Emergency Medicine News:
The Speed of Sound
Dr. Butts is the director of the division of emergency ultrasound and a clinical assistant professor of emergency medicine at Louisiana State University at New Orleans. Follow her @EMNSpeedofSound, and read her past columns at http://bit.ly/ButtsSpeedofSound.
Mistakes can (and will) occur even if you are aware of the pitfalls of traditional approaches for placing central lines. A carotid artery puncture sounds like a disaster, but this may not cause a significant complication if it is recognized before insertion of the dilator. Traditional methods, such as analysis of the pulsatility and color of the blood obtained on aspiration, however, may be inaccurate and misleading. Patients who are hypoxic or hypotensive may not demonstrate bright red, pulsatile blood flow when the artery is punctured.
Ultrasound can be used to confirm that the vein has been punctured before placing the dilator. It should be used to guide the needle directly as described in prior months' columns. (Read these in Dr. Butts' collection on our website: http://bit.ly/ButtsSpeedofSound.) Once the flash is obtained in the syringe, most operators tend to remove the ultrasound from the field and complete the procedure blind. The operator is holding the needle to place the guide wire, however, and even slight movements of the needle may cause it to be dislodged from its original position. Michael Blaivas, MD, and colleagues described such a case in an analysis of six cases of accidental arterial cannulation in which the needle tip was theorized to have migrated deeper from its original position prior to wire insertion. (J Ultrasound Med 2009;28:1239.)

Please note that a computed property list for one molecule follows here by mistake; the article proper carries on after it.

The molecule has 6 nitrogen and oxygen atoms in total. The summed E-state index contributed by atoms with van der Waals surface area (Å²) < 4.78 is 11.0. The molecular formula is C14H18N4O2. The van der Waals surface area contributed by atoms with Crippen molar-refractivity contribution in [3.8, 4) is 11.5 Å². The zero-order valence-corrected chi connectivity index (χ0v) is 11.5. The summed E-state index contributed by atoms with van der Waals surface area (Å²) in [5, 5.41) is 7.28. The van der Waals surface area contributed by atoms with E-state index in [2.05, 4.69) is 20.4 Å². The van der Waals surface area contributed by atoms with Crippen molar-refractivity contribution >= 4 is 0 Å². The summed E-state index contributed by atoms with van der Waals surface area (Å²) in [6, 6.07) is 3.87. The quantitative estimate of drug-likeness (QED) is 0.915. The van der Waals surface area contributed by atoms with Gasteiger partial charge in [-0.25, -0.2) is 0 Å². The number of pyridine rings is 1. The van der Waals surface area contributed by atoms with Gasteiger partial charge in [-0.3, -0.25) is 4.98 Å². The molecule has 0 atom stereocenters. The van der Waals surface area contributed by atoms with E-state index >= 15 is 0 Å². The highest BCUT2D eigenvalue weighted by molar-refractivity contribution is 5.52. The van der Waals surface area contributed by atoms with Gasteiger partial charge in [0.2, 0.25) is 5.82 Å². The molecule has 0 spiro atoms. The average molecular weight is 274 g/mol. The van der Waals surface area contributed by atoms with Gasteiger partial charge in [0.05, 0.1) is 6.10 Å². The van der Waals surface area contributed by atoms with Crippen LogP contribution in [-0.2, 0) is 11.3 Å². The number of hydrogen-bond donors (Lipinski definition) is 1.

Instead of putting the transducer to the side after the flash is obtained, the transducer can be reapplied to the field once the guide wire is ready to be inserted. Using this technique, the guide wire can be directly visualized entering the vein (Image), further confirming correct placement. If this technique proves to be too cumbersome for the practitioner working alone, the transducer can be reapplied to the field once the wire has been inserted. The wire should be confirmed to be traveling within the vein, proximally toward the chest, prior to dilation.
As emergency physicians, we are taught that we should avoid relying on a single method of confirming successful endotracheal tube placement. We are taught to use direct visualization, lung sounds, end-tidal CO2 monitors, chest x-ray, and even ultrasound to ensure that the tube is in the trachea before feeling secure in our placement. Perhaps we should use a similar method when placing central lines, prior to placement of the dilator, to prevent the potential catastrophe that may result from arterial dilation.
Using the standard method of observing the character of the blood aspirated could be compared with direct visualization of the tube passing through the cords. Using ultrasound to confirm wire placement, manometry, and blood gas analysis could be considered adjunctive measures. Using a combination of these techniques may even further improve the safety of a procedure that has become safer by the use of bedside ultrasound.
Tip of the Month
When evaluating patients for suspected gallstones, some stones may be lodged in the neck and be tough to see. Have the patient roll onto his left side and check again. This will often reveal “hidden” stones.
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